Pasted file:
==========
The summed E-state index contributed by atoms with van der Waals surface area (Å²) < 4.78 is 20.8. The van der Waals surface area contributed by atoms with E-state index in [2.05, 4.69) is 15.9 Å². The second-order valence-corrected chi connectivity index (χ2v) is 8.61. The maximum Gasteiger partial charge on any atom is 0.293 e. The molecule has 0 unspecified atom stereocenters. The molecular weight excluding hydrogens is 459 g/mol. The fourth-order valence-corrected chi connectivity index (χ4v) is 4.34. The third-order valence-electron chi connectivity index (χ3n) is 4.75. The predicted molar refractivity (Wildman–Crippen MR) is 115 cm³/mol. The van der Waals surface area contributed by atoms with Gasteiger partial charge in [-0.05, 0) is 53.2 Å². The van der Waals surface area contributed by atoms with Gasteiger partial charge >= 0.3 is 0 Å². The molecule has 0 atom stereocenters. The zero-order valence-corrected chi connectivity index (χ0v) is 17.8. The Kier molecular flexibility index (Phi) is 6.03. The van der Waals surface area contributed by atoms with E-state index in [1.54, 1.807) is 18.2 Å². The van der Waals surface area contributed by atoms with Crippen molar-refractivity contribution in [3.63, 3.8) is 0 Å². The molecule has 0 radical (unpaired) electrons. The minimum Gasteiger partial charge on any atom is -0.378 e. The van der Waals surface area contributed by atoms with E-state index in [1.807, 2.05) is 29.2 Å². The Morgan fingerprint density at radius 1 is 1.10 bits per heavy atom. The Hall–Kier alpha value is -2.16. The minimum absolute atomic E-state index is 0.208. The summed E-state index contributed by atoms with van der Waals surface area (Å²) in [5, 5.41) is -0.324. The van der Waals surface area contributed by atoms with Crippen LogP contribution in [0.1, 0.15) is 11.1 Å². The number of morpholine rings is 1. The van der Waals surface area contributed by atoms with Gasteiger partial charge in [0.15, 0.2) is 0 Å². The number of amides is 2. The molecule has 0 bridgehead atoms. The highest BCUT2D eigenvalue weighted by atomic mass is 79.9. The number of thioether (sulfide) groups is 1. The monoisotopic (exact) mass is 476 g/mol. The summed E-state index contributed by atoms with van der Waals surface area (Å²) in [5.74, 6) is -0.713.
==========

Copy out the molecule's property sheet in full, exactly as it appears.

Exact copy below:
The summed E-state index contributed by atoms with van der Waals surface area (Å²) < 4.78 is 20.8. The van der Waals surface area contributed by atoms with E-state index in [2.05, 4.69) is 15.9 Å². The second-order valence-corrected chi connectivity index (χ2v) is 8.61. The maximum Gasteiger partial charge on any atom is 0.293 e. The molecule has 0 unspecified atom stereocenters. The molecular weight excluding hydrogens is 459 g/mol. The fourth-order valence-corrected chi connectivity index (χ4v) is 4.34. The third-order valence-electron chi connectivity index (χ3n) is 4.75. The predicted molar refractivity (Wildman–Crippen MR) is 115 cm³/mol. The van der Waals surface area contributed by atoms with Gasteiger partial charge in [-0.05, 0) is 53.2 Å². The van der Waals surface area contributed by atoms with Gasteiger partial charge >= 0.3 is 0 Å². The molecule has 0 atom stereocenters. The zero-order valence-corrected chi connectivity index (χ0v) is 17.8. The Kier molecular flexibility index (Phi) is 6.03. The van der Waals surface area contributed by atoms with E-state index in [1.54, 1.807) is 18.2 Å². The van der Waals surface area contributed by atoms with Crippen molar-refractivity contribution in [3.63, 3.8) is 0 Å². The molecule has 0 radical (unpaired) electrons. The minimum Gasteiger partial charge on any atom is -0.378 e. The van der Waals surface area contributed by atoms with E-state index in [1.807, 2.05) is 29.2 Å². The Morgan fingerprint density at radius 1 is 1.10 bits per heavy atom. The Hall–Kier alpha value is -2.16. The minimum absolute atomic E-state index is 0.208. The summed E-state index contributed by atoms with van der Waals surface area (Å²) in [5, 5.41) is -0.324. The van der Waals surface area contributed by atoms with Crippen LogP contribution in [0.1, 0.15) is 11.1 Å². The number of morpholine rings is 1. The van der Waals surface area contributed by atoms with Gasteiger partial charge in [0.15, 0.2) is 0 Å². The number of amides is 2. The molecule has 0 bridgehead atoms. The highest BCUT2D eigenvalue weighted by atomic mass is 79.9. The number of thioether (sulfide) groups is 1. The monoisotopic (exact) mass is 476 g/mol. The summed E-state index contributed by atoms with van der Waals surface area (Å²) in [5.74, 6) is -0.713.